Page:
Thursday, June 26, 2014
Court Reads Broad Appointment Authority, but Strikes NLRB Appointees
The Supreme Court today in NLRB v. Noel Canning gave a broad reading to the Recess Appointment Clause, but nevertheless struck President Obama's recess appointments to the NLRB, ruling that the Senate was in session. The ruling means that the NLRB lacked a quorum when it issued an order to Noel Canning, a Pepsi distributor, and that order is invalid. It's not clear yet how many other offices may be affected by the ruling. Our oral argument review (with a link to our preview) is here.
The ruling hands a defeat to President Obama in the short run (on the NLRB appointments), and, despite the broad reading of the clause, may hinder presidents in the future. That's becuase the Court said that the Senate is in session when it says it is, provided that it retains power to act, as it did here. That means that even when the Senate meets in pro forma sessions, as here, presidential appointments have to follow the usual course and get Senate confirmation (instead of dodging Senate confirmation through the recess appointment mechanism). As a result, the Senate can frustrate a president's ability to recess-appoint a nominee by going into pro forma sessions (again, with the ability to act), thus forcing a president to gain Senate confirmation (which, as we've seen, may be a difficult or impossible task).
The Court said that any session more than 3 days but shorter than 10 days is presumptively too short to constitute a recess of the Senate and thus to allow a recess appointment. And again: the Senate gets to say, presumptively, when it's in recess.
As to a recess over 3 days: the Adjournment Clause (Art. I, Sec. 5) allows the House to prevent a recess of the Senate. This gives even the House the power to block a recess--and recess appointments--for any period over 3 days. That means that the House could block a recess appointment by denying the Senate consent to recess.
Because the Senate was in session when President Obama made the NLRB appointments--because it said it was, and because it retained power to act, even if it was in pro forma sessions--the Court ruled them invalid.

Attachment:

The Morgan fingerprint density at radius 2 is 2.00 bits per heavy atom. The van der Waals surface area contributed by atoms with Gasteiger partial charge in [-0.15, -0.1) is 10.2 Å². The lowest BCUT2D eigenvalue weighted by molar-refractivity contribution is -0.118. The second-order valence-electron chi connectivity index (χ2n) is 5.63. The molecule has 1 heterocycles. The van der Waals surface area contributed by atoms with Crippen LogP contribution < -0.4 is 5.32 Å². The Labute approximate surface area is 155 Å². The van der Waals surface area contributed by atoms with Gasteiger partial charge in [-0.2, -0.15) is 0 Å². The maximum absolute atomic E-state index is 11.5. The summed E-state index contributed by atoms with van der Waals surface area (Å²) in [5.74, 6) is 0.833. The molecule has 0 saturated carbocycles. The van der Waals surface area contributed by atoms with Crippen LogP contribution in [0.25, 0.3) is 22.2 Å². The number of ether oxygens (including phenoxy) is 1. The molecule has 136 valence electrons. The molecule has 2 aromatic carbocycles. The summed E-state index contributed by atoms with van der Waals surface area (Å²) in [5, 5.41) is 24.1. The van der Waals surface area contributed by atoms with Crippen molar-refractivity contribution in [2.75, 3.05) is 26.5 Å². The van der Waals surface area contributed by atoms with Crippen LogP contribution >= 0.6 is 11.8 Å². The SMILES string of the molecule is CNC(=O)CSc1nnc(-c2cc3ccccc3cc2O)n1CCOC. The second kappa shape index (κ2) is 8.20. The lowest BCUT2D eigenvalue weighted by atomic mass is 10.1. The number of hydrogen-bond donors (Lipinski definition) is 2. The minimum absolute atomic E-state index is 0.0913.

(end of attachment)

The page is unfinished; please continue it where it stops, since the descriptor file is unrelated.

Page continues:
At the same time, the Court handed the executive branch a victory on its broader reading of the Recess Appointments Clause. Thus the Court ruled that a "recess" includes both inter-session recesses and intra-session recesses. It also ruled that "vacancies that may happen during the recess of the Senate" include vacancies that first come into existence during a recess and vacancies that initially occurred before a recess but continued during the recess.
The judgment striking the NLRB appointees was unanimous. But Justice Scalia wrote a concurrence, joined by Chief Justice Roberts and Justices Thomas and Alito. Justice Scalia wrote that the majority went too far in reading a broader Recess Appointment Clause and relied too heavily on prior presidential practice:
To reach [its] result, the majority casts aside the plain, original meaning of the constitutional text in deference to late-arising historical practices that are ambiguous at best. The majority's insistence on deferring to the Executive's untenably broad interpretation of the power is in clear conflict with our precedent and forebodes a dimunition of this Court's role in controversies involving the separation of powers and the structure of government.
Thanks, Tom. I agree--except that President Obama had to use the recess appointment power to overcome serious institutional friction, that is, the Senate minority's use of the filibuster to grind important government agencies (like the NLRB) to a halt. In other words, the minority's use of this anti-majoritarian device to achieve what it couldn't achieve through ordinary majoritarian politics created serious institutional friction. But with filibuster reform, that largely goes away, and I doubt that President Obama would have to use the recess appointment power in this way again. In other words, with filibuster reform, I think we've reset the baseline, and President Obama (and future presidents) can go back to using the recess appointment power not to overcome serious institutional friction, but rather to fill gaps.
Posted by: Steven D. Schwinn | Jun 27, 2014 8:52:31 AM
In the context of Noel Canning, Jonathan Turley points out "as a broader statement" the import for Executive action in the Canning decision:
"Regardless, the Recess Appointments Clause is not designed to overcome serious institutional friction. It simply provides a subsidiary method for appointing officials when the Senate is away during a recess. Here, as in other contexts, friction between the branches is an inevitable consequence of our constitutional structure. See Myers, 272 U. S., at 293 (Brandeis, J., dissenting). That structure foresees resolution not only through judicial interpretation and compromise among the branches but also by the ballot box."
Posted by: Tom N | Jun 27, 2014 7:53:04 AM